Wescot knows over-reliance on ‘smart-data’-based tracing solutions may increase the incidence of mis-trace scenarios

wescotFor the credit services industry (and particularly those parts of the industry whose activities include tracing customers with whom organisations have lost contact), changes to the housing market over recent years have had significant implications. The high loan-to-value mortgages and interest-only deals that were common prior to the 2008 downturn have now either disappeared completely or have become an extreme rarity. This means greater numbers of people are living in short term rental arrangements or else are living with parents or other family members under informal arrangements for longer periods of time. For the consumer credit industry, this means it is often harder to differentiate genuine ‘goneaway’ scenarios from those situations where an individual is intentionally ignoring all attempts to make contact.

This has led to the development of what is referred to as ‘smart-data’-based tracing solutions. Whilst such solutions can provide a useful tool in those situations where an organisation is seeking to re-establish contact with an individual, they have their limitations (especially if used in isolation). What’s more, as Wescot points out, there is a marked correlation between the growth of these products and the incidence of mis-tracing. The company places a strong emphasis on treating customers fairly, which means it understands the need for organisations to pay due care and attention to the source and accuracy of the data they hold on customers and how they check and then go on to use that data. Avoiding mis-trace scenarios is an important part of this.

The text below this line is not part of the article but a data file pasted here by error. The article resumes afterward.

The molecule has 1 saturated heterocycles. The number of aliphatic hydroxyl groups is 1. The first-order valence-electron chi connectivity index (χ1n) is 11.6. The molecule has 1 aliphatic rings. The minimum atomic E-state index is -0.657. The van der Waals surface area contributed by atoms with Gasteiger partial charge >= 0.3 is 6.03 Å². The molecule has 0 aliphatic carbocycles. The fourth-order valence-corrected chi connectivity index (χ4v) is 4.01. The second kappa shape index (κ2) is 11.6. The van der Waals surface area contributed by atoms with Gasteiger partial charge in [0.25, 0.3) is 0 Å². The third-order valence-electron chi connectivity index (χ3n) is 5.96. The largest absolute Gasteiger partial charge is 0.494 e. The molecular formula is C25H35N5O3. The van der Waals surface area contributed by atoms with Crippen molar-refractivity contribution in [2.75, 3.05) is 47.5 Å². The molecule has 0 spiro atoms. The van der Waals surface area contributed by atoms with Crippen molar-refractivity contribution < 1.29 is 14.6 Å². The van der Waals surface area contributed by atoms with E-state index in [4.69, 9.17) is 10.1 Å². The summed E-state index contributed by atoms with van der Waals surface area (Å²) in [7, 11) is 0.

One potential cause of high mis-trace levels is the fact that the majority of organisations use the same type of credit reference agency (CRA) trace lead-generation data tools. It is very often the case that the same data sources are accessed on multiple occasions. If that information happens to be incorrect, it is easy for multiple mis-traces to occur. Wescot welcomes the fact that CRAs are taking steps to address this problem. One useful idea devised by the CRAs is a shared information line to deal with those instances where a mis-trace is identified. In such circumstances, all CRAs will be able to update their records to highlight incorrect data. This should reduce the chances of repeated mis-traces against an individual. For businesses looking for a locate solution with a proven track record, Wescot is worth serious consideration. The company combines tracing expertise with up-to-date validation processes to deliver results on behalf of clients and to treat customers fairly.